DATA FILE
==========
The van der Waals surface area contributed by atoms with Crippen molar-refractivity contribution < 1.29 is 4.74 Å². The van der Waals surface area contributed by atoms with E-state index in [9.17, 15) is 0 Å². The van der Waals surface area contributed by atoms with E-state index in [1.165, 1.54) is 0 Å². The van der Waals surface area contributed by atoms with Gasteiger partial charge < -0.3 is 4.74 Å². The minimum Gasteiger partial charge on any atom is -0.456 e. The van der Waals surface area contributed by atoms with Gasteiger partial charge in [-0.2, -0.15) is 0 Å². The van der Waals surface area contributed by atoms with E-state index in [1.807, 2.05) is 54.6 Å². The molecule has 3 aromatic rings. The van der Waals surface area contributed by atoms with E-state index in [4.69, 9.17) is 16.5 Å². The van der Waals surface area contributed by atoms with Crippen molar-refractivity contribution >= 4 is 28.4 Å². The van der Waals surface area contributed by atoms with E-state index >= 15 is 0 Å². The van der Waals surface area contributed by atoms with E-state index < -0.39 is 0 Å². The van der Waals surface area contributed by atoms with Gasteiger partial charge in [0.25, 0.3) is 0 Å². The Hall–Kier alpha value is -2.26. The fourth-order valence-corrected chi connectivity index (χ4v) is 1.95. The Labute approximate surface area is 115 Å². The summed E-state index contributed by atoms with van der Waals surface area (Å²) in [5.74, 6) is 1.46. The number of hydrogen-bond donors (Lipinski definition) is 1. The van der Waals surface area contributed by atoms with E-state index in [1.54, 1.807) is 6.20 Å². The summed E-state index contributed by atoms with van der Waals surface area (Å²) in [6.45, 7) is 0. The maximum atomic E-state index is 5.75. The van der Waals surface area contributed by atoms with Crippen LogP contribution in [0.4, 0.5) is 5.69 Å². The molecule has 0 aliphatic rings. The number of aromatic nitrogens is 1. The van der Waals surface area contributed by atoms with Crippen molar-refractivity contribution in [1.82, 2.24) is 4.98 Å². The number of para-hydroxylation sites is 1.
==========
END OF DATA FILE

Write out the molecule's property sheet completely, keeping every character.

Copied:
The van der Waals surface area contributed by atoms with Crippen molar-refractivity contribution < 1.29 is 4.74 Å². The van der Waals surface area contributed by atoms with E-state index in [9.17, 15) is 0 Å². The van der Waals surface area contributed by atoms with E-state index in [1.165, 1.54) is 0 Å². The van der Waals surface area contributed by atoms with Gasteiger partial charge < -0.3 is 4.74 Å². The minimum Gasteiger partial charge on any atom is -0.456 e. The van der Waals surface area contributed by atoms with Gasteiger partial charge in [-0.2, -0.15) is 0 Å². The van der Waals surface area contributed by atoms with E-state index in [1.807, 2.05) is 54.6 Å². The molecule has 3 aromatic rings. The van der Waals surface area contributed by atoms with E-state index in [4.69, 9.17) is 16.5 Å². The van der Waals surface area contributed by atoms with Crippen molar-refractivity contribution >= 4 is 28.4 Å². The van der Waals surface area contributed by atoms with E-state index >= 15 is 0 Å². The van der Waals surface area contributed by atoms with E-state index < -0.39 is 0 Å². The van der Waals surface area contributed by atoms with Gasteiger partial charge in [0.25, 0.3) is 0 Å². The Hall–Kier alpha value is -2.26. The fourth-order valence-corrected chi connectivity index (χ4v) is 1.95. The Labute approximate surface area is 115 Å². The summed E-state index contributed by atoms with van der Waals surface area (Å²) in [5.74, 6) is 1.46. The number of hydrogen-bond donors (Lipinski definition) is 1. The van der Waals surface area contributed by atoms with E-state index in [1.54, 1.807) is 6.20 Å². The summed E-state index contributed by atoms with van der Waals surface area (Å²) in [6.45, 7) is 0. The maximum atomic E-state index is 5.75. The van der Waals surface area contributed by atoms with Crippen LogP contribution in [0.4, 0.5) is 5.69 Å². The molecule has 0 aliphatic rings. The number of aromatic nitrogens is 1. The van der Waals surface area contributed by atoms with Crippen molar-refractivity contribution in [1.82, 2.24) is 4.98 Å². The number of para-hydroxylation sites is 1.